subject in physics
- What is matter (physics)?
- Characteristics of matter in physics
- States of the material
- Structure of matter
We explain what matter is in physics and what its characteristics are. In addition, the states it presents and its structure.
Matter is the result of the reactions and properties of some basic components.
What is matter (physics)?
According to the approach of the physical, matter refers to any entity endowed with mass own and able to occupy a space on a certain moment. All physical objects are made of matter, from a car to a atom and the particles elementals that compose it.
The notion of matter within the field of physics has been defined and redefined over the centuries, from ancient times (when the notion of atoms emerged), to the times of Isaac Newton and later Albert Einstein. The discovery of subatomic matter and the inauguration of particle physics has been the most revolutionary event in the field when it comes to thinking about matter.
Therefore, the initial definition of matter that we gave was sufficient for the classical branches of physics, but it is problematic within the field of science. quantum mechanics, where the notions of "mass" and "space" are much more complicated.
Characteristics of matter in physics
Antimatter is matter made up of antiparticles.
Matter has certain specific properties, such as mass and volume, that is, matter occupies a region determined in space-time. This means that matter has measurable properties, such as the proportions (length, width, height), the density, the weight, hardness, fluidity, malleability, among many others. To know matter is to understand precisely its physical properties, radically different from those of, for example, the Energy.
On the other hand, matter must be in one of the known states or phases, according to the distribution, grouping and properties of its particles. Thus, matter is presented in the state solid, liquid Y gaseous, although also, under certain extreme conditions of pressure and temperature, it can be found in a state plasmatic (ionized gas). There are other more complex states of matter that are studied in advanced fields of physics and that are unstable.
In addition to matter, there is the antimatter, which can be understood as matter composed of antiparticles. For every elementary particle that exists, there is another identical but with electric charge opposite, which causes the annihilation of both when interacting.
States of the material
In the gaseous state the particles have a very weak attractive force.
There are three main states of matter, according to physics: solid, liquid and gaseous, although there are also other less frequent states, such as plasma or fermionic condensates, reproducible only in the laboratory. Each physical state has different characteristics that have a lot to do with how the particles of the system under study are arranged in space and the energy they have.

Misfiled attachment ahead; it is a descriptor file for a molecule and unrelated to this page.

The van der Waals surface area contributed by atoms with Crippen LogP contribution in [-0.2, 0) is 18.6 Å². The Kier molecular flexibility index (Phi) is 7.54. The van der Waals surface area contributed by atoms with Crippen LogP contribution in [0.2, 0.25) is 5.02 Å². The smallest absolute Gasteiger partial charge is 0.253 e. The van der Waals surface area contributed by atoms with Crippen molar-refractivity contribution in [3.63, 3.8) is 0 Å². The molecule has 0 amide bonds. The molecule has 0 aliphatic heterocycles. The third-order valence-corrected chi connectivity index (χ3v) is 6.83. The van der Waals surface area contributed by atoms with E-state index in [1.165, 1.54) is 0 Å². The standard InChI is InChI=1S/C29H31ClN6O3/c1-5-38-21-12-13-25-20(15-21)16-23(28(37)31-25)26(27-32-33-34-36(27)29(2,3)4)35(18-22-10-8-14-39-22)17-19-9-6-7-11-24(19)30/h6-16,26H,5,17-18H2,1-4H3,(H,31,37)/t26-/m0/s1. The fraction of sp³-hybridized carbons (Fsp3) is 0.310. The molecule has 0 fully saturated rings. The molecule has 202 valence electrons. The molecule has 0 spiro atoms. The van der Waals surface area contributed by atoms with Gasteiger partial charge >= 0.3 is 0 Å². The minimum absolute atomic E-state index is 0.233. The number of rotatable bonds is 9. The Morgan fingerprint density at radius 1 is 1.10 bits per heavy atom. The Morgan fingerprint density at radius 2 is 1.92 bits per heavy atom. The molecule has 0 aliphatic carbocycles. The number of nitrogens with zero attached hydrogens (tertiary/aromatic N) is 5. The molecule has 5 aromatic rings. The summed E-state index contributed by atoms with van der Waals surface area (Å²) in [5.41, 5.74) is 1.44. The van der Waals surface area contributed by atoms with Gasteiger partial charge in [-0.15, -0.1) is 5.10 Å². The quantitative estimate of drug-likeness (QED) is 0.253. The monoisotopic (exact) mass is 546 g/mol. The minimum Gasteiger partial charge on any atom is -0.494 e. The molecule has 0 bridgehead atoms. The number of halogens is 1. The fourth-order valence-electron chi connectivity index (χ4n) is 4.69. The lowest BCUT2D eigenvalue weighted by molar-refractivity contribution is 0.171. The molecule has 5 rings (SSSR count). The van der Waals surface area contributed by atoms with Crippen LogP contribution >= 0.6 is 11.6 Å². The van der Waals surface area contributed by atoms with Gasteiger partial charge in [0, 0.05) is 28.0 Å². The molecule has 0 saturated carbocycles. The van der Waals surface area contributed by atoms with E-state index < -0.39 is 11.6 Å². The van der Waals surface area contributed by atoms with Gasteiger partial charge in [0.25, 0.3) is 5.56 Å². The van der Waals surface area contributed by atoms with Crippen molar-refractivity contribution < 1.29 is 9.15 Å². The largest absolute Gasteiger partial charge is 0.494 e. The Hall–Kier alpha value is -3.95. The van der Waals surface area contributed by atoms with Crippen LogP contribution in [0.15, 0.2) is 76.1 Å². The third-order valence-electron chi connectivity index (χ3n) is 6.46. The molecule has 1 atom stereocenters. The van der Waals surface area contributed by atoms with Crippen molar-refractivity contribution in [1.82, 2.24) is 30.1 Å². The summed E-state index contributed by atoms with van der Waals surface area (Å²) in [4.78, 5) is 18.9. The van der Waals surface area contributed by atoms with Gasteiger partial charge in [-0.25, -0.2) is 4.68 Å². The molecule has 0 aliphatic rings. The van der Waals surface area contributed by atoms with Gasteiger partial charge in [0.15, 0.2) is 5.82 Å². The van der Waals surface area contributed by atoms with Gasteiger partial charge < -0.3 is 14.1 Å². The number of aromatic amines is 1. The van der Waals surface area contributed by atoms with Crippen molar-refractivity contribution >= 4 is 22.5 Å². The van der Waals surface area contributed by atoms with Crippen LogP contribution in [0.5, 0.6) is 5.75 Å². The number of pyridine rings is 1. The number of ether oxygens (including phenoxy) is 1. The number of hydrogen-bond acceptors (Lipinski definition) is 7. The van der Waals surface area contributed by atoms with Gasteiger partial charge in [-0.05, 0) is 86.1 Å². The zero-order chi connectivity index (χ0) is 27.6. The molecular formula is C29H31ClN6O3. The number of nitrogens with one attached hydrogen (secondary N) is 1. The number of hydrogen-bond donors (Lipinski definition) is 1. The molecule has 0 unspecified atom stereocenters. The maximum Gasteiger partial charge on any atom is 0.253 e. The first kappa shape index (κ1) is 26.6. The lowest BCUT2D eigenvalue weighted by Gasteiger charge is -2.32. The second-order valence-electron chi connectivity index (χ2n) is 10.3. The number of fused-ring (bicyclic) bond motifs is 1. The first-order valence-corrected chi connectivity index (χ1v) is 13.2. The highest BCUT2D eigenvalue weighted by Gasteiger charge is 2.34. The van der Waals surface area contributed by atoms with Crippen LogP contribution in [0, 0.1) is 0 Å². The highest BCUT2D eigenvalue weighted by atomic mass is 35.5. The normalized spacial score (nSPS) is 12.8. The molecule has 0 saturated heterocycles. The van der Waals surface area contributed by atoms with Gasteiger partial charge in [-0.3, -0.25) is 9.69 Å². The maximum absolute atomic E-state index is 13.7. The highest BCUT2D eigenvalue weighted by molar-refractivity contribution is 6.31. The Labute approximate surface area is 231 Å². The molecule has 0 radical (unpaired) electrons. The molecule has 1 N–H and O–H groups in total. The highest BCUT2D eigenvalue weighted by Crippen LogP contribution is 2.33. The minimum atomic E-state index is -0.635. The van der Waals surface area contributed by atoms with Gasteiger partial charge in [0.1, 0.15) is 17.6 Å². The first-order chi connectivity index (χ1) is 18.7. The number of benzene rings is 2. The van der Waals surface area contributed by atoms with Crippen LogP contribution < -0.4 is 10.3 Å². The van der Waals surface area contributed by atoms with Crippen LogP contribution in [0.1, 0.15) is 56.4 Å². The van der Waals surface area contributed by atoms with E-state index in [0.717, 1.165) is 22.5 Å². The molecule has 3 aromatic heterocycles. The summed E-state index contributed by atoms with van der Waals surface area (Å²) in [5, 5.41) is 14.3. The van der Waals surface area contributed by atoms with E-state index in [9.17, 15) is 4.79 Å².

- Solid. The particles of solid matter are very, very close together, prey to very strong attractive forces. Therefore, they behave as a single body, with great cohesion, density and a constant shape. They present resistance to fragmentation and have low or no fluidity: they cannot be compressed and, when they are broken or fragmented, other solids of smaller size are obtained from them.
- Liquids. The particles of liquid matter are held together by attractive forces, much weaker and less ordered than those of solids. For this reason, liquids lack a fixed and stable form, as well as cohesion and endurance, so they acquire the shape of the container that contains them. They have great fluidity (they can be inserted into small spaces) and a surface tension that makes them adhere to surfaces, they are not very compressible and, with the exception of the WaterThey tend to contract in the presence of cold.
- Gases. The particles of gaseous matter are in such a state of dispersion and distance that they hardly manage to stay together completely: the force of attraction between them is weak, which causes a state of disorder between them. Failing to come together and form a massive compact body, the gravity it has no appreciable effect on them. They occupy a much larger volume than liquids and solids, since they tend to expand until they occupy the entire space that contains them. They lack a fixed shape and volume and are sometimes colorless and / or odorless.
Structure of matter
Protons make up the main part of the mass and weight in the atom.
All known matter is composed of microscopic units called atoms formed, in turn, by three subatomic particles:
- Electrons. Endowed with a negative charge and small size, these particles orbit the nucleus of the atom in a set of trajectories called orbitals, with a greater or lesser amount of Energy according to its proximity or its distance from the nucleus.
- Protons. Endowed with a positive charge and larger, they are found in the nucleus of the atom, and constitute the main part of its mass and weight.
- Neutrons. Without any electrical charge, they are found in the nucleus of the atom together with the protons, providing mass and weight to the atom although they do not influence its electromagnetism.
Depending on the number of electrons, protons and neutrons that an atom has, it will make up the chemical elements known and categorized in the Periodic Table. For example, the simplest atom that exists is hydrogen, which has only one electron and one proton.